Monday, April 25, 2011

Kick by Walter Dean Myers and Ross Workman

Walter Dean Myers has been a best-selling author for years. You can find his work filling award lists including the National Book Award, the Michael Printz award, and multiple American Library Association(ALA) awards to name a few. He is well read by teens and well respected by adult readers. So it was no surprise to me that he turned his most recent book into an opportunity that would expand the idea of serving teen readers: he actually invited a high-school student to write with him.

The back cover of the edition I got from the library shows the email that Ross Workman sent to Walter Dean Myers that started the whole idea cooking. My mind's eye kept me returning that email and the back cover photo time and again as I read. And one question kept coming up: how could Walter Dean Myers be so brilliant? To mentor one teen reader in this way could affect tons of teen writers.

I know how key a thoughtful, engaged mentor can be when it comes to writing. I experienced the gentle, persistent, compelling, knowledgeable guidance when I co-wrote a book with a mentor a few years ago. That experience convinced me I was a writer. I can't imagine how Ross Workman's life has changed now. Even within a You Tube video post from HarperTeen, Myers comments on how Workman is a writer. Powerful stance that Myers holds.

The storyline in Kick works: a young teen gets in trouble with the law and goes into emotional isolation. A cop assigned to work with the teen finds his own growing desire to mentor the youth through his trials in life and ends up finding his role as a healthy, caring adult male important and life changing. As you can imagine from the title, soccer plays a central role in this book. I found myself wondering over and again what position Ross, the co-author, plays in his real-life soccer experiences. I also wondered how many truths this story represented for both of the authors and what the writing process was like for them as they emailed pieces back and forth. As I read, I imagined their voices and the bunches of dialogues throughout the writing process but I couldn't tell who had written which part. The story flows well, and I read it quickly because of the multiple hooks the authors included.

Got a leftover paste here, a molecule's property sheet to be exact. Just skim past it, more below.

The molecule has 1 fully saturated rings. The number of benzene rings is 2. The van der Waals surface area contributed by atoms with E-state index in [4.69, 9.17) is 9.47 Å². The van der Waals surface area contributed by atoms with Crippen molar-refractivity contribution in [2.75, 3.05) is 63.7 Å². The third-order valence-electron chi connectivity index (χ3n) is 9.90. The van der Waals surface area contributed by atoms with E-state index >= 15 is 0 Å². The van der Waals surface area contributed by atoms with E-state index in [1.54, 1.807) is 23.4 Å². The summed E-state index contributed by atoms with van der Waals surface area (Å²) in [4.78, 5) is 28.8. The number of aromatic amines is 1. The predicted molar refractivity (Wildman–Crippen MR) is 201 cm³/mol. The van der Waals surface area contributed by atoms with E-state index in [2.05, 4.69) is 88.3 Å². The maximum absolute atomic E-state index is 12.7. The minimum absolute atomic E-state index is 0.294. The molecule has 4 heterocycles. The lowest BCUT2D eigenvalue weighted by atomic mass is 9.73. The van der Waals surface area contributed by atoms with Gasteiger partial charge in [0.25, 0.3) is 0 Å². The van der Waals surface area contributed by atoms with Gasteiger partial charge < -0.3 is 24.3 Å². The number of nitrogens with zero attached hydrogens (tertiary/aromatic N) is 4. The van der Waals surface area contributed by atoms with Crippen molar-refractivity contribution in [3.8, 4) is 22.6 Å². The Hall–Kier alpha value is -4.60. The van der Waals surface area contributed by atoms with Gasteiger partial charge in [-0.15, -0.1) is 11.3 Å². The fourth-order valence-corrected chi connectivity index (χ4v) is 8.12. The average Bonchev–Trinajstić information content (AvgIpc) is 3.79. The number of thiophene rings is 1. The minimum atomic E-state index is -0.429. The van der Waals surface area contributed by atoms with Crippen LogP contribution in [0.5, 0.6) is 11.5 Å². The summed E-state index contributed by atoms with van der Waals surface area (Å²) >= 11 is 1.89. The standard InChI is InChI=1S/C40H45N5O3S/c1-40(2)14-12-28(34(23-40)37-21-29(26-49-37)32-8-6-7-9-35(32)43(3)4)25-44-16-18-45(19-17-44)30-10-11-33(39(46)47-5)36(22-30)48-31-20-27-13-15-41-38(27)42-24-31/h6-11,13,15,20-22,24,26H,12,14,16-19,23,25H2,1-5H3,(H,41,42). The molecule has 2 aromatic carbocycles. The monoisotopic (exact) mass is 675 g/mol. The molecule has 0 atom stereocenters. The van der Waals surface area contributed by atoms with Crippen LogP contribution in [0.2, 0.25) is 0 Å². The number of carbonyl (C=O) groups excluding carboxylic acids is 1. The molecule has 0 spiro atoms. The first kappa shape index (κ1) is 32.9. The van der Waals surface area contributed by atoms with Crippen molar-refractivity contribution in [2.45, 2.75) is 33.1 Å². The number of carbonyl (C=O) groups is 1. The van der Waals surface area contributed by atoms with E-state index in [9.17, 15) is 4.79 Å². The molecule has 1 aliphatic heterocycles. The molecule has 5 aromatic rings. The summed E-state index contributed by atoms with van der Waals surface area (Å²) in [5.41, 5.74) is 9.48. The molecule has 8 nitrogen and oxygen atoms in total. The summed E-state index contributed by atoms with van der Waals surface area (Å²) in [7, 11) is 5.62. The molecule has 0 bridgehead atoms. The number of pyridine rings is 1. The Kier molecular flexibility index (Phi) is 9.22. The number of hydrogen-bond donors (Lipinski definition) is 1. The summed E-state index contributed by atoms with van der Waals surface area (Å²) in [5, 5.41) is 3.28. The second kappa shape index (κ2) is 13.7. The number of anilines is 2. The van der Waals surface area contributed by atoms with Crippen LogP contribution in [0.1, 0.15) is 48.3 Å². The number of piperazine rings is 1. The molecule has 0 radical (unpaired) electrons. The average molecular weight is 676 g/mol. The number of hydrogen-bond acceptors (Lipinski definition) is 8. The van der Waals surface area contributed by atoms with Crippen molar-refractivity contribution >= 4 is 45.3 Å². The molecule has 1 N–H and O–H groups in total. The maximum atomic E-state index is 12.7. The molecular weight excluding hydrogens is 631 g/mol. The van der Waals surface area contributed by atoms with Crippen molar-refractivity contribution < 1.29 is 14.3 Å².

This story would be a great read for both teen girls and boys, and I particularly think folks who like soccer would appreciate the frequent importance of soccer in the growing friendship between the primary character and his mentor. I would have loved reading this book as a teenager. For those of us with writing futures hiding inside of us just waiting for someone to ask us to write with them, I imagine it a close-to-perfect read!

Wednesday, April 13, 2011

The Beggar King and The Secret of Happiness

I am a selfish reader, often searching for ways to connect what authors write about with my own life. Through Joel ben Izzy's exploration of his experience with thyroid cancer and losing his way for expression, I found ancient stories overlapping with personal truths and moments of celebrating the secrets of sweet silence.

I came to know of this author through an interview on NPR. Joel ben Izzy was diagnosed with thyroid cancer in the mid-90's. Soon after surgery, he completely lost his ability to speak. Without a voice, he had no way to continue with his storytelling profession as well as his way of living. It is important to note ben Izzy's intentional threading of ancient stories from many different cultures with ben Izzy's own story of dying and living. At first the stories interfered with my reading process but as time went on, I found myself seeking the stories of the ages, hoping the author would unearth light within his own silent life journey through these masterful tales. Of course, ben Izzy finds his way to informed living and through his enforced silence, he discovers the "secret of happiness."